Wednesday, December 17, 2014

Why all the news isn't fit to print

I started my career in magazine publishing, as a researcher/fact checker for a glossy Manhattan-based magazine. Like the narrator in Jay McInerney's Bright Lights, Big City, without all the cocaine or partying.

Back then, in the 1980s, every magazine and newspaper had a fact checker/researcher on staff, often a whole team of them, to ensure that they got stories right.

It was not a glamorous or an easy job. Often you would butt heads with writers (many of whom couldn't actually write), who would play fast and loose with the facts. (One such writer, whom I worked and butted heads with constantly, eventually took his column to The New York Times, where I doubt it's ever been fact checked.)

But fact checking was considered an essential job -- and if you did it well, not only did you feel the pride of saving the publication from a potentially messy, litigious situation, but you would eventually get promoted.

Today you would be hard pressed to find a fact checker at any publication.

Instead, for actually many years now, magazines and newspapers, especially the digital ones, have come to rely on writers, many (most?) of whom are too busy or lazy to fact check (and have never taken a journalism course or been properly trained) to check their own facts. A very scary proposition -- and why we continue to see stories blow up upon closer inspection.

But what about editors, or producers? Shouldn't they be verifying stories before they are published or aired?

Yes, yes, they should. And some do. (Albeit mostly nightly TV news producers, who know their asses will be toast if they screw up a story, especially one having to do with politicians or the government.)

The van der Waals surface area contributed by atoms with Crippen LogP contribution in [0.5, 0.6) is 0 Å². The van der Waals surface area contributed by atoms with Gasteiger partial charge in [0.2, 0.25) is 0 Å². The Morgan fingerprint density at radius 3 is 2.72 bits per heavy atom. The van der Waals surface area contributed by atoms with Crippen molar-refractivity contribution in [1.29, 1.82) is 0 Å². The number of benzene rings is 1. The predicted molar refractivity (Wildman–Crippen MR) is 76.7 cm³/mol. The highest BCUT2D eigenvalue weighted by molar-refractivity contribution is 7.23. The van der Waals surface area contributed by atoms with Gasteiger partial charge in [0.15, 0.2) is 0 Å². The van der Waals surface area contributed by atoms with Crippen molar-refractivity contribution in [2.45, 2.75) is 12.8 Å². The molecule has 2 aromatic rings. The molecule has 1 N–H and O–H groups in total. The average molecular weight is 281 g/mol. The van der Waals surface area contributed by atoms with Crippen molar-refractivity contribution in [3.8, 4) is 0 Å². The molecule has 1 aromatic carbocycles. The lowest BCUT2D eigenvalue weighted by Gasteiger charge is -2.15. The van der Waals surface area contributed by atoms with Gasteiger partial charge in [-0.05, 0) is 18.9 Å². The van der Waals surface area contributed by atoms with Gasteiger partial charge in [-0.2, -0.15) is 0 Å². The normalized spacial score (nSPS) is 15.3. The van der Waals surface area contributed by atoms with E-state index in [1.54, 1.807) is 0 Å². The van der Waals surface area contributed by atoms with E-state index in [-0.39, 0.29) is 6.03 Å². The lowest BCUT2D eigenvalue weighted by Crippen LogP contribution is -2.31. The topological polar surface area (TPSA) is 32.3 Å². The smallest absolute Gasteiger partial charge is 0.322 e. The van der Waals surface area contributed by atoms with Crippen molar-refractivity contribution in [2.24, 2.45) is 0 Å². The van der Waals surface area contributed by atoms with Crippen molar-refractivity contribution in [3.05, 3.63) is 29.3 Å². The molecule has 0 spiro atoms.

But thanks to budget cuts, a 24x7 news cycle, and the constant need for more page views or higher TV ratings, there is so much pressure on news organizations to spit out the news quickly, especially sensational or breaking news, that fact checking, or in-depth research, goes out the window and door -- or is only done at a most basic level.

The sad thing is, in many (most?) cases, checking the facts doesn't require much, just asking a few questions (albeit the right ones) and requiring proof that something is, in fact, true.

But apparently that is too much work for some publications, even prominent ones, such as New York Magazine, whose story about a Bronx high school student making $72 million trading stocks during his lunch hour was quickly proven to be false (i.e., untrue), after editors and producers at other news organizations asked the teen some simple, basic financial questions, which he couldn't answer, as well as for proof, which he couldn't produce. 

However, lest you think that New York Magazine is the exception, it isn't. Just look at Rolling Stone or The New York Times, both of which have been shown to be negligent in regard to fact checking recently. (Though in the latter's case, it's been going on for some time now. Which may be why you no longer see "All the news that's fit to print" on the Times's masthead, or at least on the digital version.)

And that is why, boys and girls, you shouldn't believe everything -- or even half of what -- you read, especially online, or take it with a grain of truth.

1 comment:

Anna said...

Amen to that, sistah! Perhaps a few expensive lawsuits that would cost the publications more than the measly salary of a fact-checker would change things? But no, they think it's more important to be FIRST with a story, rather than bother with any in-depth analysis. My question is, what does a publication get for being first? Does it get them any financial gain? I'm not clear why this race to be first started in the first place, ha ha.